by Richard Adams
Don't be deceived by the title. The book has nothing to do with a shipwreck, or any kind of vessel whatever. Watership Down is a place--a pleasant, natural place, whose threatened inhabitants include a group of young rabbits. Hazel, Fiver, Pipkin, Hawkbit, Bigwig, Dandelion, and other friends break away from their "Owsla," flee the destructive encroachments of men, and set off in search of a new home.
It is a long, arduous, and perilous journey. Along the way they are menaced by predators, frightened by mysterious machines, tempted by the deadly allure of farm-grown vegetables, and thrown into conflict with a very regimented community of rabbits. In between frights, fights, and flights, they share their rabbit folklore (particularly, the adventures of legendary rabbits' rabbit El Ahrairah), and begin plans for their new home.
The climax is a battle in which the rabbits transcend the limits of their cowardly, helpless kind--and in which the spirit of El Ahrairah makes his presence known.
This book is a beautiful story of friendship, courage, danger, and the search for a place to belong. It tells how individuals with different strengths and weaknesses come together to make a wonderful whole. And it creates a fascinating insight (however imaginary it may be, it is still fascinating) into the minds and social structures of the rabbit. Once you've read this book, you'll think differently about rabbits.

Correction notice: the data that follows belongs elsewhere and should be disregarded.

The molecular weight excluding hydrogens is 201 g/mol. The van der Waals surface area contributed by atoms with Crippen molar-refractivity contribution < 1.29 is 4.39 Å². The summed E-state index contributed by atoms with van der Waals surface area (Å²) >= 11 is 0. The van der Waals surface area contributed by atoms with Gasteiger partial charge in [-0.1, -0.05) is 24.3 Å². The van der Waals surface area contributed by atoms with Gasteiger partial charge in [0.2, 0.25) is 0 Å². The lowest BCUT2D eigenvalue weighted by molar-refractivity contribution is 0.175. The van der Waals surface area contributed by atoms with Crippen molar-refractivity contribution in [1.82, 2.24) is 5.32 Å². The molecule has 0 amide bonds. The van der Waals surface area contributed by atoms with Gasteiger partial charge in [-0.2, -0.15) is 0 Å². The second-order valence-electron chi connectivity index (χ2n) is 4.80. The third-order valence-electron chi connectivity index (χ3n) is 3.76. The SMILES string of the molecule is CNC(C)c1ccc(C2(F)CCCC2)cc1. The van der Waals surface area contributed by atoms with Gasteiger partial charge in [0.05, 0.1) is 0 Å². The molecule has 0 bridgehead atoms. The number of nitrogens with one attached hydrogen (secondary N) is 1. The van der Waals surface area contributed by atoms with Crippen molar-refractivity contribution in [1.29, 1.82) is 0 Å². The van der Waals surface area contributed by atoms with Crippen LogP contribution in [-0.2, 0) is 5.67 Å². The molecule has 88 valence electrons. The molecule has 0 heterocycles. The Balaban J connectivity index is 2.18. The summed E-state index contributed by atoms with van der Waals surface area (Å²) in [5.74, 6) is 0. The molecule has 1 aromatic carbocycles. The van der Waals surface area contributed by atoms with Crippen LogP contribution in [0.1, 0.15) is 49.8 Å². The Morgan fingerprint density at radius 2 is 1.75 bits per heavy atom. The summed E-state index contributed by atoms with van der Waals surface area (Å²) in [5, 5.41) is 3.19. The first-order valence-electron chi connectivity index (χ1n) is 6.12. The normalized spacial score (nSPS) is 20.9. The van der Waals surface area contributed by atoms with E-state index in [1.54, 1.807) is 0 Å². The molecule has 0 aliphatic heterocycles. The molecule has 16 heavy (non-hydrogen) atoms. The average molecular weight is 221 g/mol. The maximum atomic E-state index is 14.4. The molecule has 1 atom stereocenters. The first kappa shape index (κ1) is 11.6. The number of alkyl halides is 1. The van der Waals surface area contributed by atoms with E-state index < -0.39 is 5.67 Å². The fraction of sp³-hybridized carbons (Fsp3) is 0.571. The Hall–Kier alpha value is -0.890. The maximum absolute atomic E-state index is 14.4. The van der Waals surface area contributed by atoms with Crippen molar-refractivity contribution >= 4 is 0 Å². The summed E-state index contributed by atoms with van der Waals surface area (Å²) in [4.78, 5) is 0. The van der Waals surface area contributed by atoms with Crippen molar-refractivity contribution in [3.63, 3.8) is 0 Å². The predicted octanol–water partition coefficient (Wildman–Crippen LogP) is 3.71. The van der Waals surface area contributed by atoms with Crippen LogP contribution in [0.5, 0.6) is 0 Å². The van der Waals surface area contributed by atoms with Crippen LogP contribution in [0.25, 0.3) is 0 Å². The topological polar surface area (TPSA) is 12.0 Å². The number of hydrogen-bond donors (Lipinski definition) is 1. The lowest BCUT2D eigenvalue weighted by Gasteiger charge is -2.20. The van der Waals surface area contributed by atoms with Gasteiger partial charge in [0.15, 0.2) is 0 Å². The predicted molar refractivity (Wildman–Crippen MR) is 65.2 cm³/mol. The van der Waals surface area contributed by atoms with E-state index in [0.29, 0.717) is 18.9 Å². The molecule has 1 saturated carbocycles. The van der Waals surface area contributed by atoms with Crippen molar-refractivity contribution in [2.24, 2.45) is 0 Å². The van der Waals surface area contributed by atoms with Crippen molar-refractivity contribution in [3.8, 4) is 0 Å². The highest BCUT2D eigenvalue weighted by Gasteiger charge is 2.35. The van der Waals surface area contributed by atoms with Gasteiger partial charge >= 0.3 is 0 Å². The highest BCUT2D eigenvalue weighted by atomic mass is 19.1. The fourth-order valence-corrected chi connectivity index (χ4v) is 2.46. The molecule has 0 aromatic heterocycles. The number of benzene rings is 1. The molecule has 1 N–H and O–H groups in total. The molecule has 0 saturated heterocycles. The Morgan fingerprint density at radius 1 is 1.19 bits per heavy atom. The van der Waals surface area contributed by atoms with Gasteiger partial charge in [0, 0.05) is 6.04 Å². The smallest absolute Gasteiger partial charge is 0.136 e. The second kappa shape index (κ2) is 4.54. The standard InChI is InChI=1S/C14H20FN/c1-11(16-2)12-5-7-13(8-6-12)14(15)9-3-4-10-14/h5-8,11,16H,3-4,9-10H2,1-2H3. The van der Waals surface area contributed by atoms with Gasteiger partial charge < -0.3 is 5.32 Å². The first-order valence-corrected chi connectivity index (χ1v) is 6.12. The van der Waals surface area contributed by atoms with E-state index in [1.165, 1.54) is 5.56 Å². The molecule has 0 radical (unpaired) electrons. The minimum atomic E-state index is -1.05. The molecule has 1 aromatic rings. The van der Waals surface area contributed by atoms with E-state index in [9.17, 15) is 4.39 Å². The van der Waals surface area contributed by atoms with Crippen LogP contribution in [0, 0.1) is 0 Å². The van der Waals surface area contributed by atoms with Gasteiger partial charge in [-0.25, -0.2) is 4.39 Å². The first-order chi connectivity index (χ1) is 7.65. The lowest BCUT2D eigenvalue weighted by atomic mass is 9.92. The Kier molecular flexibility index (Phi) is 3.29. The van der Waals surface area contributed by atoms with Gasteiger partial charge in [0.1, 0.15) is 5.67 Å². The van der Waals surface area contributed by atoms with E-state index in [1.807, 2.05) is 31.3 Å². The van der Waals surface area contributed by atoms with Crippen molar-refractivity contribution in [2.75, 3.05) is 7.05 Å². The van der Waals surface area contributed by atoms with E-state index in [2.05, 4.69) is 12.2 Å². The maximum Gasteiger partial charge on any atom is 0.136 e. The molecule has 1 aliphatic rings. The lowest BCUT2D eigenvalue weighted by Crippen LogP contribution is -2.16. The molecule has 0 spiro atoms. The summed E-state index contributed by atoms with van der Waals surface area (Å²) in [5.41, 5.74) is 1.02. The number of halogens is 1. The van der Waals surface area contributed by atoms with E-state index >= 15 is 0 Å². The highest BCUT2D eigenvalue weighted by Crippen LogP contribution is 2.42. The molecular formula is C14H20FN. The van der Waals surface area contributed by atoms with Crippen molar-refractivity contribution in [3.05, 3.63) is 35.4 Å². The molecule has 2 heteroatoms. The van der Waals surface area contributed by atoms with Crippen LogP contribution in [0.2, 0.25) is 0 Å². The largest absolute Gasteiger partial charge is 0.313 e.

Don't be taken in by the animated movie based on this book, in which a certain group of rabbits sported swastika armbands, etc. I do not believe this is an allegorical book. I think you can simply enjoy it as a drama and adventure about the lives of creatures who can only count up to four and who have only two natural lines of defense--to freeze, and to bolt. It is enough to experience the anxieties, sorrows, hopes, and triumphs of this group of determined, furry friends, and the mischievous magic of El Ahrairah. There is no need for any more than that.
This book won the 1972 Carnegie Medal, the British equivalent of America¬ís Newbery Medal.
Recommended Age: 14+
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